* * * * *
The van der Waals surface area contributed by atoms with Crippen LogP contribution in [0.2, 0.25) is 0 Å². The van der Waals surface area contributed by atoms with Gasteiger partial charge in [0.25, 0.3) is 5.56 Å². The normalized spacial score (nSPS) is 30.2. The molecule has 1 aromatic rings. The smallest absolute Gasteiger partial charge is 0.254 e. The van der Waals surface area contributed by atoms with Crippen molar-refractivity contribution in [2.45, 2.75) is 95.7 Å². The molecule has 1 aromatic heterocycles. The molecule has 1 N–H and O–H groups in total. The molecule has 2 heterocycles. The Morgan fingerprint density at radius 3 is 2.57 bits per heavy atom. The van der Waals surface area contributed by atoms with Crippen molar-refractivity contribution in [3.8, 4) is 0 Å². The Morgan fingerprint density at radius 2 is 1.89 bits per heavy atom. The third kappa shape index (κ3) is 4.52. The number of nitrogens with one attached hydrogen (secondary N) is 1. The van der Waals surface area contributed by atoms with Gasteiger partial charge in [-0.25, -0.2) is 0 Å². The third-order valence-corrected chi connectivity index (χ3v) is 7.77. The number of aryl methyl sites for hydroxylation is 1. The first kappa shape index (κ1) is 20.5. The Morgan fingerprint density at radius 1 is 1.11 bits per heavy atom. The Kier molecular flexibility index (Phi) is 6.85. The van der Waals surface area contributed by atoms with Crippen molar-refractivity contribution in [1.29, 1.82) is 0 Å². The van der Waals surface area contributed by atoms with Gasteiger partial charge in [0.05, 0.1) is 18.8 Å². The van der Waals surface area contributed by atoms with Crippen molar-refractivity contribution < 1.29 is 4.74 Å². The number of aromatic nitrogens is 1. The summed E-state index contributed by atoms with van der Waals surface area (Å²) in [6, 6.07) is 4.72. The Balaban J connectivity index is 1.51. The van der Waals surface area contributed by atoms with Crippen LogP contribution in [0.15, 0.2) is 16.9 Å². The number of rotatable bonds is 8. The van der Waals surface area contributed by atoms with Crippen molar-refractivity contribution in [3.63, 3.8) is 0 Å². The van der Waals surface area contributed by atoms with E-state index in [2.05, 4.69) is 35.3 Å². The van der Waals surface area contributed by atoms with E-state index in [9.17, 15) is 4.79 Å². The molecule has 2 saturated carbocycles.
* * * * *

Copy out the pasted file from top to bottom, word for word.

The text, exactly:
The van der Waals surface area contributed by atoms with Crippen LogP contribution in [0.2, 0.25) is 0 Å². The van der Waals surface area contributed by atoms with Gasteiger partial charge in [0.25, 0.3) is 5.56 Å². The normalized spacial score (nSPS) is 30.2. The molecule has 1 aromatic rings. The smallest absolute Gasteiger partial charge is 0.254 e. The van der Waals surface area contributed by atoms with Crippen molar-refractivity contribution in [2.45, 2.75) is 95.7 Å². The molecule has 1 aromatic heterocycles. The molecule has 1 N–H and O–H groups in total. The molecule has 2 heterocycles. The Morgan fingerprint density at radius 3 is 2.57 bits per heavy atom. The van der Waals surface area contributed by atoms with Crippen molar-refractivity contribution in [3.8, 4) is 0 Å². The Morgan fingerprint density at radius 2 is 1.89 bits per heavy atom. The third kappa shape index (κ3) is 4.52. The number of nitrogens with one attached hydrogen (secondary N) is 1. The van der Waals surface area contributed by atoms with Gasteiger partial charge in [-0.25, -0.2) is 0 Å². The third-order valence-corrected chi connectivity index (χ3v) is 7.77. The number of aryl methyl sites for hydroxylation is 1. The first kappa shape index (κ1) is 20.5. The Morgan fingerprint density at radius 1 is 1.11 bits per heavy atom. The Kier molecular flexibility index (Phi) is 6.85. The van der Waals surface area contributed by atoms with Crippen molar-refractivity contribution in [1.29, 1.82) is 0 Å². The van der Waals surface area contributed by atoms with Gasteiger partial charge in [0.05, 0.1) is 18.8 Å². The van der Waals surface area contributed by atoms with Crippen molar-refractivity contribution < 1.29 is 4.74 Å². The number of aromatic nitrogens is 1. The summed E-state index contributed by atoms with van der Waals surface area (Å²) in [6, 6.07) is 4.72. The Balaban J connectivity index is 1.51. The van der Waals surface area contributed by atoms with Crippen LogP contribution in [0.15, 0.2) is 16.9 Å². The number of rotatable bonds is 8. The van der Waals surface area contributed by atoms with Crippen molar-refractivity contribution in [3.63, 3.8) is 0 Å². The van der Waals surface area contributed by atoms with E-state index in [2.05, 4.69) is 35.3 Å². The van der Waals surface area contributed by atoms with E-state index in [9.17, 15) is 4.79 Å². The molecule has 2 saturated carbocycles.